In our dual-tumor-bearing animal study, the reason for the difference in 18F-FLT and 18F-FDG uptake in response to irradiation is not clear. The different response may be related to different biological characteristics, such as tumor marker expression. A large number of different proteins are expressed in SW480 and SW620 cell lines. In this study, we selected 4 tumor biomarkers, integrin β3, Ki67, HSP27 and VEGFR2, known as tumor invasion, proliferation, apoptosis, angiogenesis markers, respectively[30-32]. VEGFR2 or Ki-67 expression was stronger in SW620 than in SW480 cells. In contrast, HSP27 and integrin β3 expression was more intense in SW480 cells. The T/NT ratio for 18F-FLT was significantly correlated with HSP27 and integrin β3 expression. Tumor biomarkers play a major role in indicating tumor characteristics, exploring possible mechanisms, and in evaluating and suggesting new therapeutic approaches. The results suggest that other factors, besides proliferation, may influence the response to irradiation.

Although our study population is small, differences were found in the 18F-FLT and 18F-FDG uptake response in CRC to radiotherapy on PET. 18F-FLT PET may be a useful noninvasive imaging modality to assess early response to irradiation in both primary and metastatic CRC lesions. 18F-FLT-PET is also quick and effective in monitoring the response to irradiation in primary tumors. The capacity of 18F-FLT to reveal response to irradiation within 24 h may be useful for individualizing therapy. Additional studies are being carried out to investigate other radiation doses and the mechanism among different tumor cells.

In conclusion, compared with 18F-FDG-PET, 18F-FLT-PET might be better in monitoring the response to 24 h irradiation in both primary and metastatic CRC lesions with increasing radiation doses.

COMMENTS

Background

Colorectal cancer is one of the most frequently encountered malignancies in China and is associated with a high mortality rate. Irradiation therapy has long been used for curative or palliative management in colorectal cancer (CRC). When irradiation was performed, primary CRC and metastatic lymph node metastatic lesions often appear in the same patient.As it takes weeks to months to detect the change, it is difficult to evaluate the early responses to therapy via morphological means. Noninvasive methods for monitoring early responses to radiotherapy would be of great value in individualized treatment. So there are some questions to answer: Weather 18F-fluorodeoxyglucose (18F-FDG) or 18F-fluorothymidine (18F-FLT) could depict the difference earlier, and which is more suitable for doing so? This study was designed to investigate whether 18F-FLT-PET could be used to reflect the early effect of irradiation in both CRC primary and lymph node metastatic lesions as compared with 18F-FDG-PET.

Research frontiers

Recently, many studies claimed that PET has particular promise as a biomarker for anticancer therapies, can be used longitudinally and provides information on the patient or tumor. Early identification of cancer patients who are responding or resistant to radiotherapy may lead to individualized therapeutic approaches and improved clinical outcomes. 18F-FLT-PET may be a promising imaging modality for monitoring the early effects of radiation therapy.

Innovations and breakthroughs

18F-FLT PET may be used as a useful noninvasive imaging modality to monitor early response to irradiation for different CRCs. This is the first study to report in a new angle that 18F-FLT is more helpful than18F-FDG in reflecting the early effects of irradiation in CRC primary lesions or lymph metastatic lesions.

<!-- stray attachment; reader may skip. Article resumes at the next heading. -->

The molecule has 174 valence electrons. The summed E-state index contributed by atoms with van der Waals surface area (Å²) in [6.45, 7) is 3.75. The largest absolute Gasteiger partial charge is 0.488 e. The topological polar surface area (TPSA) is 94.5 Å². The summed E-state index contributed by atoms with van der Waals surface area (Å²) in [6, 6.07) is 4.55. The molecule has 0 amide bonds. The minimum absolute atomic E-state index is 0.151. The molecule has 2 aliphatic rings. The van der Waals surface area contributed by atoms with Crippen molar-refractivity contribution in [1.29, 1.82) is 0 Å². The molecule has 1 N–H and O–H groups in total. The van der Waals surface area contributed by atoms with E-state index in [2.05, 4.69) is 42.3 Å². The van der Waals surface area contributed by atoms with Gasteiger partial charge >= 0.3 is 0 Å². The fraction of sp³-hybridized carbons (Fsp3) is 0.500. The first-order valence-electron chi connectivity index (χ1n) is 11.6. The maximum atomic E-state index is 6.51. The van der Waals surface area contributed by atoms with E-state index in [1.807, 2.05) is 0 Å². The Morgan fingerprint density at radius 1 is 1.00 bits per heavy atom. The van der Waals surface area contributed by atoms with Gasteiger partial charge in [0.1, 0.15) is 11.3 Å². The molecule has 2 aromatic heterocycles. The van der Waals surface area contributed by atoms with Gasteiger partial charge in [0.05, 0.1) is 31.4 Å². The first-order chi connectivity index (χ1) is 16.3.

Applications

SW480 and SW620 tumors, either primary or from metastatic lymph nodes have different responses to irradiation at early phase; 18F-FLT response to irradiation is more sensitive than 18F-FDG. Evaluation of the response to irradiation would be helpful for individualizing treatment and improving outcomes of CRC patients in clinical practice.

Terminology

18F-FDG is the most widely used PET tracer, but it has several shortcomings in reflecting changes in tumors after treatment, especially radiotherapy. 18F-FLT is a pyrimidine analogue and believed to be an agent for imaging cellular proliferation via the salvage pathway of DNA synthesis, which is closely associated with cellular proliferation. The 4 kinds of tumor biomarkers, HSP27, Integrinβ3, VEGFR2 and Ki67, are related to tumor differentiation, invasion, angiogenesis and proliferation respectively.

Peer review

The authors investigated whether 18F-FLT-PET or 18F-FDG-PET could be used to reflect the early effects of irradiation in CRC primary lesions or lymph metastatic lesions. The results revealed that 18F-FLT-PET might be better in monitoring the response to 24 h irradiation in both primary and metastatic CRC lesions with increasing radiation doses. The results are interesting and helpful for individualized treatment in clinical practice.

Acknowledgments

We thank Fei Gao and Ke Zou for their training in micro-PET/CT, Xue-Gang Li, Xiao-Jun Zhang and Jian Liu for synthesizing 18F-FLT and 18F-FDG, Ying Gang and Bao-Long Niu for irradiation dose calculations; Zi-Wen Liu and Zhi-Gang Yang for Western blotting and immunohistochemical assay, and Shan Wang for cell cycle analysis.

Footnotes

Supported by Grants from the China Postdoctoral Science Foundation, No. 20070420569; the Special Fund, China Postdoctoral Science Foundation No. 200902679; the National Natural Science Foundation of China No. 30770607

Peer reviewer: Paul E Sijens, PhD, Associate Professor, Radiology, UMCG, Hanzeplein 1, 9713GZ Groningen, The Netherlands

S- Editor Cheng JX L- Editor Ma JY E- Editor Ma WH